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The Play's The Thing

"The play's the thing
In which to catch the conscience of the King."
 - Hamlet
In a few short words Shakespeare captures the power of drama over mere words. Rather than confrontation with the man who murdered his father, Hamlet uses the symbols of drama to illustrate his emotions and conflicts.
The implications for classrooms today, including those that are designed to prepare teachers, is enormous. Those who promulgate "cooperative learning" as a successful strategy to produce learning forget that such learning should really become a form of "play" -- that it is this attribute which transforms learning beyond dull routine. If teachers really understood cooperative learning at its best, they would see the clear resemblance of children's responses within the group to the interaction of theatrical ensembles. The actions they create take the players beyond the dull routine of factual acquisition to a truly higher order of thinking and of sharing thought. They have at their heart the planned lesson of providing children with the opportunity to work things out, each in his or her own style, emotionally and cognitively.
Moreover, play is the best way to guide children to connecting their thoughts. At its best it is the acting out of formal and informal interpersonal games wherein each move creates new relationships critical to thinking about relationships in every discipline and field. "Acting out," when allowed to flourish, enables children to probe deeper meanings as another way of acquiring the skill of searching for understandings well below the surface of just mechanical problem solving.
Nothing is worse than seeing children sitting together without teachers creating within them the excitement of such groups working at the transformation of facts into ideas and ideas into tangible outcomes.
Play can bring to life the drama of learning about different historical periods. Play can create imaginative responses to mathematics, as in the kindergarten activity of guessing what shape or form is in a sealed box by the way it reacts to being held and shaken. Play can bridge the gap between cultures, societies, and languages as children explore with one another the many ways they react to different stimuli. Play can transform learning language beyond chalkboard word-recognition or repetition, or to merely the dull recitation of duller stories.
Perhaps most important, play can change behavior and is the only way to receive and initiate the new child into the social group called a class. Games and imaginative ways to engage the child with the rest of the class can do more to help set the stage not just for acceptance, but for learning, than any other strategy.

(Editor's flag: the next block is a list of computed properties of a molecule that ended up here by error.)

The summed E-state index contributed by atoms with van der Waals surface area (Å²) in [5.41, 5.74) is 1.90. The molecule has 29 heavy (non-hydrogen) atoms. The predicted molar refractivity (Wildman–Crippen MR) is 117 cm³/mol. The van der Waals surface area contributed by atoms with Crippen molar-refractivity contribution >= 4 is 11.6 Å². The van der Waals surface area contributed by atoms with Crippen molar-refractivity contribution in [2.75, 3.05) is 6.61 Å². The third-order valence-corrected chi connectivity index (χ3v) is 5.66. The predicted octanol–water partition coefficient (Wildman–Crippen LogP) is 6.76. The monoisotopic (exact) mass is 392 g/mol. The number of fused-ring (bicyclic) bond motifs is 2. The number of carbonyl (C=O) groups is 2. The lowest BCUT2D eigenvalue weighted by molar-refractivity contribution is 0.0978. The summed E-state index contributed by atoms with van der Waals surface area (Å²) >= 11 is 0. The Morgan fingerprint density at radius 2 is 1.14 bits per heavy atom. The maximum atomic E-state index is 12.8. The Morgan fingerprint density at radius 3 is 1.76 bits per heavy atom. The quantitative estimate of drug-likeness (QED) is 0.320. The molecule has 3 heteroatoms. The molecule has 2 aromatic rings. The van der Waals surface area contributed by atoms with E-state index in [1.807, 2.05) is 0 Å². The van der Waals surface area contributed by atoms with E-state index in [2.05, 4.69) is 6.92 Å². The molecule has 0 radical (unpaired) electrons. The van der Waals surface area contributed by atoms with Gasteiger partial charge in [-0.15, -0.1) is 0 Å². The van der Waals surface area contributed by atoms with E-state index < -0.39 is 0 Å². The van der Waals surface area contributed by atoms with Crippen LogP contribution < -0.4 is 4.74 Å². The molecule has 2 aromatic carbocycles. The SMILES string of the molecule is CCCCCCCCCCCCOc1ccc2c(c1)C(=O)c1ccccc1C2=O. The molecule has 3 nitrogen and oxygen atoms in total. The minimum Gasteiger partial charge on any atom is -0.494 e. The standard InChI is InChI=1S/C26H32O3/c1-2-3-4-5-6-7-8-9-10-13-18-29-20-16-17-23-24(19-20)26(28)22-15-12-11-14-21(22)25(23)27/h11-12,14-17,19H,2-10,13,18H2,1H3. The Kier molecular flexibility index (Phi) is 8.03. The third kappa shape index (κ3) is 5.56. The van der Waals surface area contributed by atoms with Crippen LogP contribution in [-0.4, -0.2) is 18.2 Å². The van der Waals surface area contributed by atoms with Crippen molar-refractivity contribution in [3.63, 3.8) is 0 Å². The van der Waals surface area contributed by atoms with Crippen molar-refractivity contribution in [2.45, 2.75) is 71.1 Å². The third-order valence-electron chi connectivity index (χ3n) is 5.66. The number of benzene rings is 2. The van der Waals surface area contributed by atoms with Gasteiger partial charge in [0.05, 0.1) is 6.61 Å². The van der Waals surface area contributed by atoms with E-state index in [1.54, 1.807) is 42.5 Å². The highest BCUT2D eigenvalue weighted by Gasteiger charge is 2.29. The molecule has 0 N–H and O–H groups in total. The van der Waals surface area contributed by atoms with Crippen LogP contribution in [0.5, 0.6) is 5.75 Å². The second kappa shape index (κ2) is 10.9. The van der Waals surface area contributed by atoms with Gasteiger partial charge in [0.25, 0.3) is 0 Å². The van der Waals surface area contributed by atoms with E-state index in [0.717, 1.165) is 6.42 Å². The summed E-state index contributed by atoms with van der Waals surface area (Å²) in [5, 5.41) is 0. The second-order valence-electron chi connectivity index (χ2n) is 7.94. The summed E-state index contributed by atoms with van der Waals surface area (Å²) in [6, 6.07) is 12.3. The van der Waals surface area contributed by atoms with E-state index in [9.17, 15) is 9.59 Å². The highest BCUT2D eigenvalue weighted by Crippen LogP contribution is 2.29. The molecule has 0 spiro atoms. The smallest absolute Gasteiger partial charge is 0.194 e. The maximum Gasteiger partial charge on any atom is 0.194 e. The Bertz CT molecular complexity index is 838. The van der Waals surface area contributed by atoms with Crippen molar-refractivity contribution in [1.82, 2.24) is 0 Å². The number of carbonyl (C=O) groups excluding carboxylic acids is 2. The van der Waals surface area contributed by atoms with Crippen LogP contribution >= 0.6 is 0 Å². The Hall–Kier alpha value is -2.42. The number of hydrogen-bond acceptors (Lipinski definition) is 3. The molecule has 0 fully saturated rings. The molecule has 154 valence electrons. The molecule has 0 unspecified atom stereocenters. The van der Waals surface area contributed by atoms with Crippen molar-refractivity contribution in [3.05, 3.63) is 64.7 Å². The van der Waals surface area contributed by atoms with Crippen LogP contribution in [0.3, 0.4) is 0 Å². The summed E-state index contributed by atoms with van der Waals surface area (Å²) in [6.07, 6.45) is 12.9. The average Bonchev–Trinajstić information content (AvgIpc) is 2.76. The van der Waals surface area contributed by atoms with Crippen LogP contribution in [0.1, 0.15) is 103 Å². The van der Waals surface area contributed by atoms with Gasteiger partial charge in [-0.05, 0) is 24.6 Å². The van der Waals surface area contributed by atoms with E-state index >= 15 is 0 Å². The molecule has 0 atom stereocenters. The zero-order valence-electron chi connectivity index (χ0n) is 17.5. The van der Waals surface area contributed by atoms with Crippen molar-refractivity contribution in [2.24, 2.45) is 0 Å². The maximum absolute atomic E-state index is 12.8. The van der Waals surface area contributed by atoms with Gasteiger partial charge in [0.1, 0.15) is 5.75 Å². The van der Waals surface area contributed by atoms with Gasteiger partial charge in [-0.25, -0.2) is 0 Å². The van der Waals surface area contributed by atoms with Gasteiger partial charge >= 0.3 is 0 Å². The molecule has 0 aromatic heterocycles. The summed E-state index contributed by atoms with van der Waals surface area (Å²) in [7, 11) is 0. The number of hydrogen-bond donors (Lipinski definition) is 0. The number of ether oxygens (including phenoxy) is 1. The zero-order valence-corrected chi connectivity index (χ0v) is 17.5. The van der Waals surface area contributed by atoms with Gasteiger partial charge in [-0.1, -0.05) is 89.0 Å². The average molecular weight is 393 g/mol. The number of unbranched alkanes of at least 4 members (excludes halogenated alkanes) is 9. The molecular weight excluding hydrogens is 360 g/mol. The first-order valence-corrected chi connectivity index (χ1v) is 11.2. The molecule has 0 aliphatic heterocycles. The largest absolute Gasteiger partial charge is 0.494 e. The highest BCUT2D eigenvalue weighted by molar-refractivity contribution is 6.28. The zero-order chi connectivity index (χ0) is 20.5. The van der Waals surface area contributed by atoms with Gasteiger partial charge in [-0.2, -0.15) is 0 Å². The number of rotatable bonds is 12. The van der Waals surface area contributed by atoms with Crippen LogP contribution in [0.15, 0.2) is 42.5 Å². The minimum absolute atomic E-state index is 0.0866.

Play is the best way to free the imagination of the child and to keep that imagination alive while he or she progresses through the grades. In the latest education craze to focus (almost to the exclusion of everything else) on science, technology, engineering and mathematics, we have already been admonished by the great practitioners of these fields that "we don't need more engineers, we need those who can think." And we are at the mercy of those who have already forgotten the pointed and poignant words included in the national committee report on 9/11, which referred to that event as "a failure of imagination."
Need we be reminded that play as one of the most important ingredients in the classroom needs to be reinforced by play in children's theater, in moving to music, in physical education, and in dance as it spells out a story. As just one example, introduction to the song is best accomplished as children come to understand, through the lyrics -- the story -- what the music itself is all about. At the height of musical performance, professional artists, too, learn this in the Master Classes of Maria Callas, illustrating the aria, and Barbara Cook, the great songs of musical theater. Their message to students has been to forget the mere production of sound and work toward telling the story -- the great drama of the text. Their charge is to lead the audience to imagine the story, each in his or her own way. It is the same as teachers must sustain the interest and the imagination of children. Authentic play in the regular classroom achieves its ultimate outcome as children are enabled to enliven their learning within experiences in the free, but developmentally appropriate, learning environment achieved by structured ways to use play.
The complexity of play in too many of today's schools has moved teachers further and further away from understanding its utility, and school leaders further still from being able to articulate how the overall education of our children is genuinely affected by enabling our children to profit from freeing their minds to absorb new ideas in a manner authentic to children. Play is viewed as a diversion from real learning. When our educational leaders wake up to the fact that children are children and need to behave as children while learning, we will no longer need to worry about this nation's educational achievement among the other nations of the world. 

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